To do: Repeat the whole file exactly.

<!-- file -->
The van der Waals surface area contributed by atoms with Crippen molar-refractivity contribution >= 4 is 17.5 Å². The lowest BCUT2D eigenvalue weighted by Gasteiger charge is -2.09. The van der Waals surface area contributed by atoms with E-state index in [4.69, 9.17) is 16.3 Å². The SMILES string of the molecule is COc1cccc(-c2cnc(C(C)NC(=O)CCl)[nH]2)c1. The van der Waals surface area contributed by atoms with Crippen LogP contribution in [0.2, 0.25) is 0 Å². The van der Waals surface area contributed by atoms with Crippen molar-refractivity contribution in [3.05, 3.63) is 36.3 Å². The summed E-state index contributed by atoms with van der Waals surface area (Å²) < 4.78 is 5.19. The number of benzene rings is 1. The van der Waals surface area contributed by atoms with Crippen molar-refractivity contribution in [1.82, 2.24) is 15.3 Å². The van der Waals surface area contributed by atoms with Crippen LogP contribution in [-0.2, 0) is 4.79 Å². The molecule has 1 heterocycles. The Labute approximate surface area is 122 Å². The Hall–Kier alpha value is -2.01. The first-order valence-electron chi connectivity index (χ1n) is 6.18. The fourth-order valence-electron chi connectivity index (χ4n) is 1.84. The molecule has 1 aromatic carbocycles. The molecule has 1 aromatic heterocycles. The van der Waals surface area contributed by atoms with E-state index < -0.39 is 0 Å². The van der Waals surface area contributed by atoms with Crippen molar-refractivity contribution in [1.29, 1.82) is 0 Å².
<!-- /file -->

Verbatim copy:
The van der Waals surface area contributed by atoms with Crippen molar-refractivity contribution >= 4 is 17.5 Å². The lowest BCUT2D eigenvalue weighted by Gasteiger charge is -2.09. The van der Waals surface area contributed by atoms with E-state index in [4.69, 9.17) is 16.3 Å². The SMILES string of the molecule is COc1cccc(-c2cnc(C(C)NC(=O)CCl)[nH]2)c1. The van der Waals surface area contributed by atoms with Crippen LogP contribution in [0.2, 0.25) is 0 Å². The van der Waals surface area contributed by atoms with Crippen molar-refractivity contribution in [3.05, 3.63) is 36.3 Å². The summed E-state index contributed by atoms with van der Waals surface area (Å²) < 4.78 is 5.19. The number of benzene rings is 1. The van der Waals surface area contributed by atoms with Crippen molar-refractivity contribution in [1.82, 2.24) is 15.3 Å². The van der Waals surface area contributed by atoms with Crippen LogP contribution in [-0.2, 0) is 4.79 Å². The molecule has 1 heterocycles. The Labute approximate surface area is 122 Å². The Hall–Kier alpha value is -2.01. The first-order valence-electron chi connectivity index (χ1n) is 6.18. The fourth-order valence-electron chi connectivity index (χ4n) is 1.84. The molecule has 1 aromatic carbocycles. The molecule has 1 aromatic heterocycles. The van der Waals surface area contributed by atoms with E-state index < -0.39 is 0 Å². The van der Waals surface area contributed by atoms with Crippen molar-refractivity contribution in [1.29, 1.82) is 0 Å².